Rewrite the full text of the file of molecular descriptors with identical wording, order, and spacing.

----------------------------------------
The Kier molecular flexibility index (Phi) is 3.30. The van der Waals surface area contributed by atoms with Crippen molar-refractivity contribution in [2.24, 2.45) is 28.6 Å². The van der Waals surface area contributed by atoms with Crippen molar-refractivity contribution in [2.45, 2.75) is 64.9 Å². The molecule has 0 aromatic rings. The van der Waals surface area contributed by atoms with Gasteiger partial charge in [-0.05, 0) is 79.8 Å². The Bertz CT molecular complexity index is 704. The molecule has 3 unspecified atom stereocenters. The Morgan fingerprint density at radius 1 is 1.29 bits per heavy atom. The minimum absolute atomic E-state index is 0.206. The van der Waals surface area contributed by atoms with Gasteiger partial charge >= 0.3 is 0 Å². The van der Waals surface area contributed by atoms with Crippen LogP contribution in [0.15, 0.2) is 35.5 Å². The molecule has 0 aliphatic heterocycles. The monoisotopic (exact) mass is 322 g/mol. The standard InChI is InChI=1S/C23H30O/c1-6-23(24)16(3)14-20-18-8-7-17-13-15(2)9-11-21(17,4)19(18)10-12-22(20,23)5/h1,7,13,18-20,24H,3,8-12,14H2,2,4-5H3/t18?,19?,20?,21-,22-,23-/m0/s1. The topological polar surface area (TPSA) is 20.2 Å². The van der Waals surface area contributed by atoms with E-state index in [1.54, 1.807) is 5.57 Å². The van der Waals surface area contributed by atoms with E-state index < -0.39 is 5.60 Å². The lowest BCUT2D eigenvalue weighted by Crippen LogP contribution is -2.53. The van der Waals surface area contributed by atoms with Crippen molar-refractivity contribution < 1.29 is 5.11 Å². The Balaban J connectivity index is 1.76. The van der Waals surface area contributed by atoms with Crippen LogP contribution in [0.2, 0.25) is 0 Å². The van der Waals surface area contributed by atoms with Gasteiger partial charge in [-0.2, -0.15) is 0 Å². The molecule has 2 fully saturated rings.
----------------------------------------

The Kier molecular flexibility index (Phi) is 3.30. The van der Waals surface area contributed by atoms with Crippen molar-refractivity contribution in [2.24, 2.45) is 28.6 Å². The van der Waals surface area contributed by atoms with Crippen molar-refractivity contribution in [2.45, 2.75) is 64.9 Å². The molecule has 0 aromatic rings. The van der Waals surface area contributed by atoms with Gasteiger partial charge in [-0.05, 0) is 79.8 Å². The Bertz CT molecular complexity index is 704. The molecule has 3 unspecified atom stereocenters. The Morgan fingerprint density at radius 1 is 1.29 bits per heavy atom. The minimum absolute atomic E-state index is 0.206. The van der Waals surface area contributed by atoms with Gasteiger partial charge >= 0.3 is 0 Å². The van der Waals surface area contributed by atoms with Crippen LogP contribution in [0.15, 0.2) is 35.5 Å². The molecule has 0 aliphatic heterocycles. The monoisotopic (exact) mass is 322 g/mol. The standard InChI is InChI=1S/C23H30O/c1-6-23(24)16(3)14-20-18-8-7-17-13-15(2)9-11-21(17,4)19(18)10-12-22(20,23)5/h1,7,13,18-20,24H,3,8-12,14H2,2,4-5H3/t18?,19?,20?,21-,22-,23-/m0/s1. The topological polar surface area (TPSA) is 20.2 Å². The van der Waals surface area contributed by atoms with E-state index in [1.54, 1.807) is 5.57 Å². The van der Waals surface area contributed by atoms with E-state index < -0.39 is 5.60 Å². The lowest BCUT2D eigenvalue weighted by Crippen LogP contribution is -2.53. The van der Waals surface area contributed by atoms with Crippen molar-refractivity contribution < 1.29 is 5.11 Å². The Balaban J connectivity index is 1.76. The van der Waals surface area contributed by atoms with Crippen LogP contribution in [0.2, 0.25) is 0 Å². The van der Waals surface area contributed by atoms with Gasteiger partial charge in [-0.2, -0.15) is 0 Å². The molecule has 2 fully saturated rings.